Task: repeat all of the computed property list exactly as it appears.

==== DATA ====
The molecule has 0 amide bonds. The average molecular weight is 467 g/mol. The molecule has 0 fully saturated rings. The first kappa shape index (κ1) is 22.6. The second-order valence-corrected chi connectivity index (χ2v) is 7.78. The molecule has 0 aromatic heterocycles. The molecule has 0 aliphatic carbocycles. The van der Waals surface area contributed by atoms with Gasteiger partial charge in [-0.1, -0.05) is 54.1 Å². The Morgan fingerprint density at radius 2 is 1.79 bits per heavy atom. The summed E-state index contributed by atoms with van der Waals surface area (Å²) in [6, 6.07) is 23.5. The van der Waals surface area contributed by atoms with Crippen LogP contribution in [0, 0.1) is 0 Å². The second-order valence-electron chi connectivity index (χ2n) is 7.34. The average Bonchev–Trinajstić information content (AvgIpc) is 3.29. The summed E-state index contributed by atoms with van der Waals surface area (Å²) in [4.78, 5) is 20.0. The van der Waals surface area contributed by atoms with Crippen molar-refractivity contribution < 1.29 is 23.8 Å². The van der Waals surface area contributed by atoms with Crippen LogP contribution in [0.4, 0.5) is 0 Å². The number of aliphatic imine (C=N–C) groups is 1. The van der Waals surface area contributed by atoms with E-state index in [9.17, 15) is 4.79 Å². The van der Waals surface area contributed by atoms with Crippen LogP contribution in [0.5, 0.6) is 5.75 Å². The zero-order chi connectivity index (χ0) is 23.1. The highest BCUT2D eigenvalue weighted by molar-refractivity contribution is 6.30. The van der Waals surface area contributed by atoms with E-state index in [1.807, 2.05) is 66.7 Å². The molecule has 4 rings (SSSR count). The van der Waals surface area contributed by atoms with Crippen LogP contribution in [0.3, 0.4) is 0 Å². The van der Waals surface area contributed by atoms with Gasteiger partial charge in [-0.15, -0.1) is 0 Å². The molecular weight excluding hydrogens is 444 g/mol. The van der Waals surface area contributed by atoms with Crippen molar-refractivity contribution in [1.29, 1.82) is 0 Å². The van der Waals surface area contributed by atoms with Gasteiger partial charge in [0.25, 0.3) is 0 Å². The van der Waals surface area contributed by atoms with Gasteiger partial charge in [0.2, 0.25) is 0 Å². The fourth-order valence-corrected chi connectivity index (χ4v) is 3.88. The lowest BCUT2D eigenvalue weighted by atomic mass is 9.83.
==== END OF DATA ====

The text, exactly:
The molecule has 0 amide bonds. The average molecular weight is 467 g/mol. The molecule has 0 fully saturated rings. The first kappa shape index (κ1) is 22.6. The second-order valence-corrected chi connectivity index (χ2v) is 7.78. The molecule has 0 aromatic heterocycles. The molecule has 0 aliphatic carbocycles. The van der Waals surface area contributed by atoms with Gasteiger partial charge in [-0.1, -0.05) is 54.1 Å². The Morgan fingerprint density at radius 2 is 1.79 bits per heavy atom. The summed E-state index contributed by atoms with van der Waals surface area (Å²) in [6, 6.07) is 23.5. The van der Waals surface area contributed by atoms with Crippen LogP contribution in [0, 0.1) is 0 Å². The second-order valence-electron chi connectivity index (χ2n) is 7.34. The average Bonchev–Trinajstić information content (AvgIpc) is 3.29. The summed E-state index contributed by atoms with van der Waals surface area (Å²) in [4.78, 5) is 20.0. The van der Waals surface area contributed by atoms with Crippen molar-refractivity contribution < 1.29 is 23.8 Å². The van der Waals surface area contributed by atoms with Crippen LogP contribution in [0.4, 0.5) is 0 Å². The number of aliphatic imine (C=N–C) groups is 1. The van der Waals surface area contributed by atoms with E-state index in [9.17, 15) is 4.79 Å². The van der Waals surface area contributed by atoms with Crippen LogP contribution in [0.5, 0.6) is 5.75 Å². The zero-order chi connectivity index (χ0) is 23.1. The highest BCUT2D eigenvalue weighted by molar-refractivity contribution is 6.30. The van der Waals surface area contributed by atoms with E-state index in [1.807, 2.05) is 66.7 Å². The molecule has 4 rings (SSSR count). The van der Waals surface area contributed by atoms with Crippen LogP contribution in [0.3, 0.4) is 0 Å². The van der Waals surface area contributed by atoms with Gasteiger partial charge in [-0.15, -0.1) is 0 Å². The molecular weight excluding hydrogens is 444 g/mol. The van der Waals surface area contributed by atoms with Crippen molar-refractivity contribution in [1.29, 1.82) is 0 Å². The van der Waals surface area contributed by atoms with Gasteiger partial charge in [0.25, 0.3) is 0 Å². The van der Waals surface area contributed by atoms with Gasteiger partial charge in [0.2, 0.25) is 0 Å². The fourth-order valence-corrected chi connectivity index (χ4v) is 3.88. The lowest BCUT2D eigenvalue weighted by atomic mass is 9.83.